Let’s imagine we are playing the following simple game:

In the beginning, we both have $N$ coins. Each round, we flip a coin, and if the result is “heads”, you give me one of your coins, while if the result is “tails”, I give you one of my coins. To make things a bit more interesting, let us assume that the coin is not necessarily fair, and that the probability for “heads” is $p \in (0, 1)$. The game ends as soon as one of us runs out of coins (that person loses).

We can now ask ourselves the question: Given some values for $N$ and $p$, what is the probability that I win the game?

For some special cases, the answer is rather trivial. Of course, for $N = 1$, I win with probability $p$, and surely for a fair coin (i.e., $p=0.5$), my chances of winning should be 50%. However, what happens for arbitrary $N$ and $p$? It turns out that the answer is not quite as simple as one might naïvely expect. (And when I say “one”, I mostly mean myself and my own expectation.)

When I encountered this question, I did what I always do in such cases: Bring out Python and just play around with some simulations. The result, which is of course just a very basic example of a random walk in one dimension, looks like this:

10
0.56
Restart simulation

Let’s try to work out the math. Obviously, I win the game if you lose it, and one way for you to lose the game is if you lose $N$ coin flips in a row. The probability for that is $(1-p)^N$. However, there is also the scenario where you win 1 game and lose $N+1$. The probability for that should be ${N+2 \choose 1} \cdot p \cdot (1-p)^{N+1}$, where ${N+2 \choose 1}$ is the binomial coefficient that counts how many different ways there are to lose 1 out of $N+2$ games. …oh, but wait! Now we forgot to take into account the fact that the game ends if you lose $N$ games in a row, so that’s one possibility that we have to subtract from ${N+2 \choose 1}$. Ugh, this is going to be a bit messy if we really want to sum up all possible cases. After all, the game can go back and forth arbitrarily often!

Okay, let’s maybe think about this problem in a different way. Let us introduce a function $P(n)$ which denotes that probability that I win the game given that I currently have $n$ coins. Since I lose the game if I don’t have any coins, we know that:

$$P(0) = 0$$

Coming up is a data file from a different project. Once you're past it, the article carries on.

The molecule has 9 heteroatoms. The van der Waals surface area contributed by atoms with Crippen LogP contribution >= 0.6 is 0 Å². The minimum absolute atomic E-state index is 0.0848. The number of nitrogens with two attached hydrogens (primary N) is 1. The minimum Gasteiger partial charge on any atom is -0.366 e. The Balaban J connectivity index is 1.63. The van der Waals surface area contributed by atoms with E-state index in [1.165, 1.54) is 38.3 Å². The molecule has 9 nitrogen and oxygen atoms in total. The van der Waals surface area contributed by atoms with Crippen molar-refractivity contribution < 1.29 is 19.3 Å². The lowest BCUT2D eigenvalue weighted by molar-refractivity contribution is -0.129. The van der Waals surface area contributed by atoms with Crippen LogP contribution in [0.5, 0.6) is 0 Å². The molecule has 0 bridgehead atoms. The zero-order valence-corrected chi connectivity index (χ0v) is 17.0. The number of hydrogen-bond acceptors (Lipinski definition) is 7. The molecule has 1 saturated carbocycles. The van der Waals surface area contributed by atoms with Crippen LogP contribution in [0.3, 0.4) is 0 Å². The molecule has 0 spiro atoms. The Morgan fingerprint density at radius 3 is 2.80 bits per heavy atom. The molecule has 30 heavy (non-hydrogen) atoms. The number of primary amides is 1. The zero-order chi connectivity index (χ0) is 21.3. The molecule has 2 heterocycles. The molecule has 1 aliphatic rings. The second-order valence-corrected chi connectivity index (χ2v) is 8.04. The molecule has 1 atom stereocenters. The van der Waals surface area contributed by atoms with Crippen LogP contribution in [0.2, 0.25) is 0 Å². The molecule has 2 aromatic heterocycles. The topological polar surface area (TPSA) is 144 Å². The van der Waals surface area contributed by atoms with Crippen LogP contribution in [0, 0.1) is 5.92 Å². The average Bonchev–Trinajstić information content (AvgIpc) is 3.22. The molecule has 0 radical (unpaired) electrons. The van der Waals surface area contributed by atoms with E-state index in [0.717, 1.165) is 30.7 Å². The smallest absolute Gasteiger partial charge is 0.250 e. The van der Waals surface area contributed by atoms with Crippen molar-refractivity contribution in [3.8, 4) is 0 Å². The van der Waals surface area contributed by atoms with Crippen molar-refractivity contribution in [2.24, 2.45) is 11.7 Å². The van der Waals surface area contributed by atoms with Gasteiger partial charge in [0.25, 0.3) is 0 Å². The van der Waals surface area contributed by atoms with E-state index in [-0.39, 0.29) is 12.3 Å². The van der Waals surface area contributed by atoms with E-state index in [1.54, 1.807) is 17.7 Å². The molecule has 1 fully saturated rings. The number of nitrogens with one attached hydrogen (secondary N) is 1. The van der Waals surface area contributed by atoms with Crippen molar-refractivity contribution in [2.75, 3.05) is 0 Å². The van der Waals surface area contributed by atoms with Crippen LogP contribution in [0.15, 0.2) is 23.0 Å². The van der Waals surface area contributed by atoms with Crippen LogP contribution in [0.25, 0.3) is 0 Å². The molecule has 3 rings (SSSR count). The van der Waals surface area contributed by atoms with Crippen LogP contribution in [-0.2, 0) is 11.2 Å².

Likewise, once I have all the coins (and there are $2N$ coins in the game), I win:

$$P(2N) = 1$$

Our original question now is equivalent to computing $P(N)$. To that end, we need one more piece of knowledge about $P(n)$ that relates it to the way our game works:

$$P(n) = p \cdot P(n+1) + (1-p) \cdot P(n-1)$$

Basically, my chance of winning the game at some arbitrary point is the average of my chance of winning the game if I gain one coin in the next round and my change of winning if I lose one coin in the next round, weighted by the respective probabilities of these two events.

Now how do we work out $P(N)$ from this recursive definition? One possibility is to interpret the problem as an system of linear equations which we can solve using Gaussian elimination or the like. For simplicity, let us assume $N=3$, and $p=0.56$, that is, a slightly but not very biased coin.1 In this case, the corresponding linear system looks like this:

$$\begin{pmatrix} 1.0 & 0 & 0 & 0 & 0 & 0 & 0 \\ 0.44 & -1.0 & 0.56 & 0 & 0 & 0 & 0 \\ 0 & 0.44 & -1.0 & 0.56 & 0 & 0 & 0 \\ 0 & 0 & 0.44 & -1.0 & 0.56 & 0 & 0 \\ 0 & 0 & 0 & 0.44 & -1.0 & 0.56 & 0 \\ 0 & 0 & 0 & 0 & 0.44 & -1.0 & 0.56 \\ 0 & 0 & 0 & 0 & 0 & 0 & 1.0 \end{pmatrix} \cdot \begin{pmatrix} P(0) \\ P(1) \\ P(2) \\ P(3) \\ P(4) \\ P(5) \\ P(6) \end{pmatrix} = \begin{pmatrix} 0 \\ 0 \\ 0 \\ 0 \\ 0 \\ 0 \\ 1 \end{pmatrix}$$

If we solve this equation system, we find:

$$\begin{pmatrix} P(0) \\ P(1) \\ P(2) \\ P(3) \\ P(4) \\ P(5) \\ P(6) \end{pmatrix} \approx \begin{pmatrix} 0.000 \\ 0.280 \\ 0.500 \\ 0.673 \\ 0.809 \\ 0.916 \\ 1.000 \end{pmatrix} \,,$$

meaning that in this setting, I have approximately a 67% chance of winning the game. Not so bad for a coin that is only slightly biased, huh?